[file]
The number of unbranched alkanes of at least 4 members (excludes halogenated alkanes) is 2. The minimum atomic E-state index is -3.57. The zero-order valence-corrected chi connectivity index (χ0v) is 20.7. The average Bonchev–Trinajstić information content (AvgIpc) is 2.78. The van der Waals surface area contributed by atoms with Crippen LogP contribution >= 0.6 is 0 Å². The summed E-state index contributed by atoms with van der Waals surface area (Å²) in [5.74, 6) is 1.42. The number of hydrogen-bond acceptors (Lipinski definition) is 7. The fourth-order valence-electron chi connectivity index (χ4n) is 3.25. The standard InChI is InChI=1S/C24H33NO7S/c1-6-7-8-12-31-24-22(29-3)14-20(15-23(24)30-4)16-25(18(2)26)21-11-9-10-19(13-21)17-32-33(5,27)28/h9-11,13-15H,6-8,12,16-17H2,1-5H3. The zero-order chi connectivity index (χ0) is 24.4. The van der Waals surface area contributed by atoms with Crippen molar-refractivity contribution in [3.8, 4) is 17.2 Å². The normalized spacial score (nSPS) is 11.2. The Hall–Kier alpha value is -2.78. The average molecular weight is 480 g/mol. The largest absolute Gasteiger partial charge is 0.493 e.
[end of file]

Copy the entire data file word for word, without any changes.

The number of unbranched alkanes of at least 4 members (excludes halogenated alkanes) is 2. The minimum atomic E-state index is -3.57. The zero-order valence-corrected chi connectivity index (χ0v) is 20.7. The average Bonchev–Trinajstić information content (AvgIpc) is 2.78. The van der Waals surface area contributed by atoms with Crippen LogP contribution >= 0.6 is 0 Å². The summed E-state index contributed by atoms with van der Waals surface area (Å²) in [5.74, 6) is 1.42. The number of hydrogen-bond acceptors (Lipinski definition) is 7. The fourth-order valence-electron chi connectivity index (χ4n) is 3.25. The standard InChI is InChI=1S/C24H33NO7S/c1-6-7-8-12-31-24-22(29-3)14-20(15-23(24)30-4)16-25(18(2)26)21-11-9-10-19(13-21)17-32-33(5,27)28/h9-11,13-15H,6-8,12,16-17H2,1-5H3. The zero-order chi connectivity index (χ0) is 24.4. The van der Waals surface area contributed by atoms with Crippen molar-refractivity contribution in [3.8, 4) is 17.2 Å². The normalized spacial score (nSPS) is 11.2. The Hall–Kier alpha value is -2.78. The average molecular weight is 480 g/mol. The largest absolute Gasteiger partial charge is 0.493 e.